So you’ve come to Japan and have heard there are plenty of hot springs (called “onsen” in Japanese). At one of your destinations you discover that there’s an onsen, but when you try to go in you discover that, for some reason, you can’t, and the receptionist is unable to explain to you in English why not (hint: do you have a visible tattoo?). Or, worst of all, you manage to get inside, but you sense that all the Japanese people around you are greatly displeased by your presence – or is it perhaps something you did?
Today I’ll explain everything about bathing in an onsen in Japan: what an onsen is, what’s allowed and what isn’t, and why it’s an experience you can’t afford to miss while you’re in Japan.
So, what’s an onsen?
It’s essentially a pool of natural hot water. Thanks to the high level of volcanic activity in Japan, many places have hot pools like this, which contain minerals and are considered good for skin health, and you can bathe in them. The water temperature in onsen is at least 25°C (77°F) and in some onsen it even gets as high as 50°C (122°F)! In certain places in Japan there are onsen around which a traditional Japanese hotel has been built, making the hot pool a part of the hotel. However, there are other onsen where the pool formed naturally, and they are open to all. Natural onsen exists in numerous places, and most of them regulate bathing in such a way that the area remains orderly and clean –- so I highly recommend inquiring about onsen when you travel through rural or wilder areas.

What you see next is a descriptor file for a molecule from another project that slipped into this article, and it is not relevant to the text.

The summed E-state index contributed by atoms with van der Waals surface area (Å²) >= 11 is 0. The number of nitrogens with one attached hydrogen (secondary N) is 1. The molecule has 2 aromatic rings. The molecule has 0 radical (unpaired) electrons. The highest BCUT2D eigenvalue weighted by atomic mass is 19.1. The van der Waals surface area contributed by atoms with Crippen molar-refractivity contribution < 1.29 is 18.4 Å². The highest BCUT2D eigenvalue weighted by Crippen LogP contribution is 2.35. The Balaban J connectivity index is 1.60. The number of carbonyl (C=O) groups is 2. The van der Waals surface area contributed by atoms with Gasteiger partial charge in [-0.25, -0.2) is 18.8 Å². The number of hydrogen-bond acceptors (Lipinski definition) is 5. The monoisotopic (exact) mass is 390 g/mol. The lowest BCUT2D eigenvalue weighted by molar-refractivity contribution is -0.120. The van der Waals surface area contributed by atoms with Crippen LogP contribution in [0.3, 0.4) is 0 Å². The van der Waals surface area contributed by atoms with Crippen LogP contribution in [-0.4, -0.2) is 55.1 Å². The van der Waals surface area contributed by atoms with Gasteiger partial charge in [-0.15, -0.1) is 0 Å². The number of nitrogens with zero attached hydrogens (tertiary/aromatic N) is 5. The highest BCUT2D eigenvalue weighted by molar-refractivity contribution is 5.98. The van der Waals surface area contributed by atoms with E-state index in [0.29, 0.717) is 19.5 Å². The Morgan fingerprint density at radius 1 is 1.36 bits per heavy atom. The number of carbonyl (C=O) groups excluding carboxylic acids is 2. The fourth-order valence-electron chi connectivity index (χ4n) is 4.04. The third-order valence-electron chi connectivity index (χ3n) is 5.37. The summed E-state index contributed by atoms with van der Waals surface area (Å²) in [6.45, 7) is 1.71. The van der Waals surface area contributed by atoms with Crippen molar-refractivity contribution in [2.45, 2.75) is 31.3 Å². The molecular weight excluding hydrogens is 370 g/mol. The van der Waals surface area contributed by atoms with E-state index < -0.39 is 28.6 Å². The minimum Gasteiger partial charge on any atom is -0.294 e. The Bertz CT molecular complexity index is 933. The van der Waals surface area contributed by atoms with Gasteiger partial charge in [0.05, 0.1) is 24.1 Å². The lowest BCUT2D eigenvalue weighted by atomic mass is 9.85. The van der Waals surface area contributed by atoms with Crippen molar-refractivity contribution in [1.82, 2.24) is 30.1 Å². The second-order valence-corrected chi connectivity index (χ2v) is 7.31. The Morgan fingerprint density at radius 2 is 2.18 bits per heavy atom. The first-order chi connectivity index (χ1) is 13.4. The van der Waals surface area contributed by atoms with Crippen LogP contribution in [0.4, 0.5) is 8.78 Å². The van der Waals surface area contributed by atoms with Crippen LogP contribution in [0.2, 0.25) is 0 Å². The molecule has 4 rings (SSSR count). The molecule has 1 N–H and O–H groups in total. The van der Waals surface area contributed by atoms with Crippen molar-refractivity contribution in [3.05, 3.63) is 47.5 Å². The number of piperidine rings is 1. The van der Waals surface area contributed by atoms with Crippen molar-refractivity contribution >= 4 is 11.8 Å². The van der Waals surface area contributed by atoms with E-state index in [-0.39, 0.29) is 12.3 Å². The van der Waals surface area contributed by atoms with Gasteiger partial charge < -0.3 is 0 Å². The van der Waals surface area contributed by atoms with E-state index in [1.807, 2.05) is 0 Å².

The idea with onsen is simply to immerse oneself in the hot water, sit, relax and enjoy 😃. Many onsen are right in the heart of nature, far from the bustling city, and so an onsen is always associated with mountainous and forested scenery and a “profound connection with nature”. In some of the traditional hotels with onsen (by the way, in this case the entire hotel will be called an “onsen”) there are open-air onsen! But don’t be afraid to venture out to the outdoor onsen even in extremely cold weather – once you’re in the hot water, you won’t feel the air temperature. In fact, it’s even better to bathe in an onsen when it’s cold: the relaxation of the body and muscles in this kind of weather makes bathing in an onsen even more pleasant and enjoyable.
Before we move on to the rules of bathing in an onsen, I want to mention something small: I’ve been asked on multiple occasions about the public bathhouses in Japanese cities. These are called sentō. They aren’t the same thing as onsen. Whereas an onsen is a place intended for enjoyment, relaxed bathing and recreation, a sentō is a place simply for washing oneself. In the past, when most people didn’t have their own bath or even a shower at home, Japanese people would wash themselves every day in the neighborhood sentō, and some enjoy doing so even today. However, in spite of the essential difference between onsen and sentō, the rules for bathing in them are identical. So take note if you decide to bathe in either kind.
Rules for bathing in onsen